Popular firework destinations usually boost their prices for the holiday, but some big cities get cheaper. For example, accommodations in New Orleans for the Fourth of July are 53% more expensive than at other times, whereas San Francisco is 27% cheaper, reports HomeToGo.

HomeToGo compiled data on everything from accommodation prices to the cost of sparklers to find out which cities are the best for celebrating the Fourth of July.

best cities to celebrate the 4th of july on a budget

Here's what HomeToGo factored in:

Food and drink: 1/4 gallon milk, bread, 3 eggs, 1/4 lb bananas, 1/4 lb chicken, 1/2 lb beef, 1/4 lb cheese, 1/4 head lettuce, 1/4 pound tomatoes, 1/4 lb onion, 1/4 lb potatoes, and two locally produced beers for one person. Prices sourced from a leading online grocery store.

Accommodations: The average price per-person per-night to stay in a four person space beginning Monday July 2, 2018. Prices sourced from HomeToGo's booking data for July 2018.

Cost of American flag: A 3' x 5' polyester flag including tax. Prices sourced from leading online retailers. 

Cost of sparklers: A single box of 10" color sparklers including tax. Prices sourced from online fireworks retailer. 

Cost of gas per-gallon: The cost of one gallon of regular gas including tax. Prices provided by AAA and calculated on May 29, 2018.

Below, see the total cost and item breakdown of a Fourth of July celebration in 21 US cities.

SEE ALSO: 13 places to travel in July for every type of traveler

DON'T MISS: 11 fun, free places to watch Fourth of July fireworks in New York City

21. New Orleans, Louisiana

Total cost: $161.84

Food and drink: $15.84 

Accommodations: $117

Cost of American flag: $12.08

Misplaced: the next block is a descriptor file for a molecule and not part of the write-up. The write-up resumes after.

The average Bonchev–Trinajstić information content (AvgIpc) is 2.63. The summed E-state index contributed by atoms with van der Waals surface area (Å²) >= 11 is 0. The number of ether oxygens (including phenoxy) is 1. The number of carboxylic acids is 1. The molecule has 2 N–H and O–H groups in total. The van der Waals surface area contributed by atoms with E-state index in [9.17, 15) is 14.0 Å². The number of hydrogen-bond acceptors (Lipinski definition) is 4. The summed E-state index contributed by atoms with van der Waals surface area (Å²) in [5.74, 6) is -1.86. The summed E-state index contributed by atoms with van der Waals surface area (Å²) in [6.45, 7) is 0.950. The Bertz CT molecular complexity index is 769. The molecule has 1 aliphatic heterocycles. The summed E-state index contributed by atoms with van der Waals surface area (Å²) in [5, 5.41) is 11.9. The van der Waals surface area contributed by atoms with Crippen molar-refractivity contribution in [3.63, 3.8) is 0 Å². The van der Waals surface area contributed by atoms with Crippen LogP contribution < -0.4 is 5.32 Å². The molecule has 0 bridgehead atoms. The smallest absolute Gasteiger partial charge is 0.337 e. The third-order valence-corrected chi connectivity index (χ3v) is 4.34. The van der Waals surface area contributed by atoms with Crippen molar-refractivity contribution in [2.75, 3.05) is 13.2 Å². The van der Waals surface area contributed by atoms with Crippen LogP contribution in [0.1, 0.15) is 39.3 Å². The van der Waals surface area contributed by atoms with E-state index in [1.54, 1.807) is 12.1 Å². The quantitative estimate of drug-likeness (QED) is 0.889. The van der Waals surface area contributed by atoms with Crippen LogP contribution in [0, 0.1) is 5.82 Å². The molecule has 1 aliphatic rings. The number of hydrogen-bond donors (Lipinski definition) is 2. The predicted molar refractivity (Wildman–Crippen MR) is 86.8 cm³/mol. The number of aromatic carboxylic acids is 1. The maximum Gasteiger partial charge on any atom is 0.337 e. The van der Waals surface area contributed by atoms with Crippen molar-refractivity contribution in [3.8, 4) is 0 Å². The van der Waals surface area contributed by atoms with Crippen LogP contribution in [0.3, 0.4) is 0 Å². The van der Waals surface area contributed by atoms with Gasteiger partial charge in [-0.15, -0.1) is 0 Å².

Cost of sparklers: $14.29

Cost of gas per-gallon: $2.63



20. Los Angeles, California

Total cost: $153.33

Food and drink: $18.54

Accommodations: $105

Cost of American flag: $11.92

Cost of sparklers: $14.10

Cost of gas per-gallon: $3.77



19. New York City, New York

Total cost: $134.79

Food and drink: $20.70

Accommodations: $85

Cost of American flag: $11.91 

Cost of sparklers: $14.09

Cost of gas per-gallon: $3.09



See the rest of the story at Business Insider

What the Founding Fathers were doing before their act of rebellion made them famous

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Writing Declaration Thomas Jefferson John Adams Ben Franklin



The Fourth of July means summer fun, fireworks, and lots of red, white, and blue decorations, for most of us.

It also marks the day that the Second Continental Congress approved a resolution to declare independence from Britain 242 years ago.

Historians believe that most of the founders didn't actually sign the document until about a month later. But July 4 was the date on the copies that got circulated around the colonies, so that's what the US went with.

Many Americans learn about famous founders like Benjamin Franklin, John Adams, and Thomas Jefferson in school.

But many of the guys who showed up in sweltering Philadelphia during the summer of 1776 were relatively obscure. And a good number of Founding Fathers, like Alexander Hamilton, George Washington, James Madison, and John Jay, didn't even sign the Declaration.